...Indiana children felt the effects of the recession in its earliest stages, with more than a third eligible for free or reduced-price lunches this year.
The 2008 Kids Count in Indiana Data Book released today by the Indiana Youth Institute showed the percentage of K-12 students in Indiana eligible for free lunches and text books rose to 29.7 percent this year and those eligible for reduced-price lunches rose to 8.0 percent.The report further highlights the overall financial crisis for working people that I discuss in my prior posting. The statistics on children receiving help are staggering in their implications for the struggles of working people in Indiana today, but continue a trend that tracks the growing inequality in the distribution of wealth. As reported in the article:
The latest percentage of children living in households so needy that they qualify to receive free lunches and text books was a full 1.5 percentage points higher than the 28.2 percent eligible in 2007 and compared with 25.8 percent as recently as 2004. The percentages have risen steadily each year in that span.
The statistics continue, addressing county by county disparities and looking at the next tier up on the economic scale, children who are eligible for partial support for lunches.
County-level data provided by the institute showed more than half of the schoolchildren in two counties, Marion and Fayette, qualified for free textbooks and lunches or reduced-price lunches. Marion, which includes Indianapolis, is the state's most populous county. Fayette County, in east central Indiana, has been hit hard by manufacturing layoffs.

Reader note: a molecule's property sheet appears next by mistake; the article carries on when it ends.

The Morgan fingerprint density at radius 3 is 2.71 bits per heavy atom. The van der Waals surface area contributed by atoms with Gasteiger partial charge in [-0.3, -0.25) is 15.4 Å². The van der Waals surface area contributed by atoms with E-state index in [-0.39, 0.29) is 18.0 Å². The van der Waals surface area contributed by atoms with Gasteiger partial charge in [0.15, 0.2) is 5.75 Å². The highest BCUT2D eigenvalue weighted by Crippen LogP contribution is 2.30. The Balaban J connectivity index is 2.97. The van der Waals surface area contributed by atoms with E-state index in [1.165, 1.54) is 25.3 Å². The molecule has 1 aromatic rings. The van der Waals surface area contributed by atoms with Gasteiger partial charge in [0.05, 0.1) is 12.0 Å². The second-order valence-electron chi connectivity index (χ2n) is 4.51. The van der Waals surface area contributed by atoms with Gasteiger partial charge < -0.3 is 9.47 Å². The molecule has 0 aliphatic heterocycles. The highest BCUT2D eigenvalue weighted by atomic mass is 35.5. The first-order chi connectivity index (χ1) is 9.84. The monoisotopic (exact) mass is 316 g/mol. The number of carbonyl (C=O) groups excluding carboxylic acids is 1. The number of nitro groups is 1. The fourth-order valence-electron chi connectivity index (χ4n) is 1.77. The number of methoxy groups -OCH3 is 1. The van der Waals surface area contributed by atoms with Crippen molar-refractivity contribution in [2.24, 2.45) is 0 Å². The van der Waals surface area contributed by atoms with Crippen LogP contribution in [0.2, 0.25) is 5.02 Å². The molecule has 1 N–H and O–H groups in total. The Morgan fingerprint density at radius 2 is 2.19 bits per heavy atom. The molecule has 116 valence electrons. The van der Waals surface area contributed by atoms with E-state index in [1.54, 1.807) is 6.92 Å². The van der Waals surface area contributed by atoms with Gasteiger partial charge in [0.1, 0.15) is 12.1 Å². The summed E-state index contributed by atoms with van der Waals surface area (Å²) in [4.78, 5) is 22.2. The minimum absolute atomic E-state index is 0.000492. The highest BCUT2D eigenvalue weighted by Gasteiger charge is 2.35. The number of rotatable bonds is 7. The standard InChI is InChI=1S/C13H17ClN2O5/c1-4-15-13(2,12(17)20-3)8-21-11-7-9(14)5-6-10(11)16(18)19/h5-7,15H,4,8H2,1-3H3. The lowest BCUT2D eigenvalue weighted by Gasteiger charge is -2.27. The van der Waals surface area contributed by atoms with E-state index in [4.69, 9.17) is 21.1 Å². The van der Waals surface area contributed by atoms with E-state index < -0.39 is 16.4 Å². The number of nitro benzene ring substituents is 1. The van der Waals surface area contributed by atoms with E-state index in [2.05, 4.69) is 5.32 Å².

Another county, Grant, also hit by manufacturing layoffs, had 49.9 percent of schoolkids qualify for the subsidized lunches.
Only one county, Hamilton in Indianapolis' affluent northern suburbs, had fewer than 10 percent of schoolchildren qualify for free lunches and textbooks, with 7.6 percent eligible.
The percentage of students eligible for reduced-price lunches rose slightly to 8.0 percent this year from 7.9 percent last year.
Among the other indicators in the report:
-- The percentage of children under age 18 living in poverty rose to 16.6 percent -- about one in six statewide -- in 2005, the most recent year for which data was available.
-- The number of children enrolled in the Hoosier Healthwise state medical plan for low-income children rose by nearly 9,000 children from 2006 to 2007 and has more than doubled since 2000.
The rate of child abuse and neglect cases per 1,000 children under age 18 fell nearly 10 percent to 11.9 percent in 2007 from 13 percent in 2006.
There is no doubt that the working people of Indiana are being hit hard by this recession. We need to work together, to unite, to win union jobs at living wages, and support all unionization efforts. We further need to demand that government services be expanded in this time of crisis and need, not contracted to achieve fake goals of "fiscal responsibility" or a "balanced budget". Its time to put people before accounting, and stop playing games with the lives of the working families of Indiana.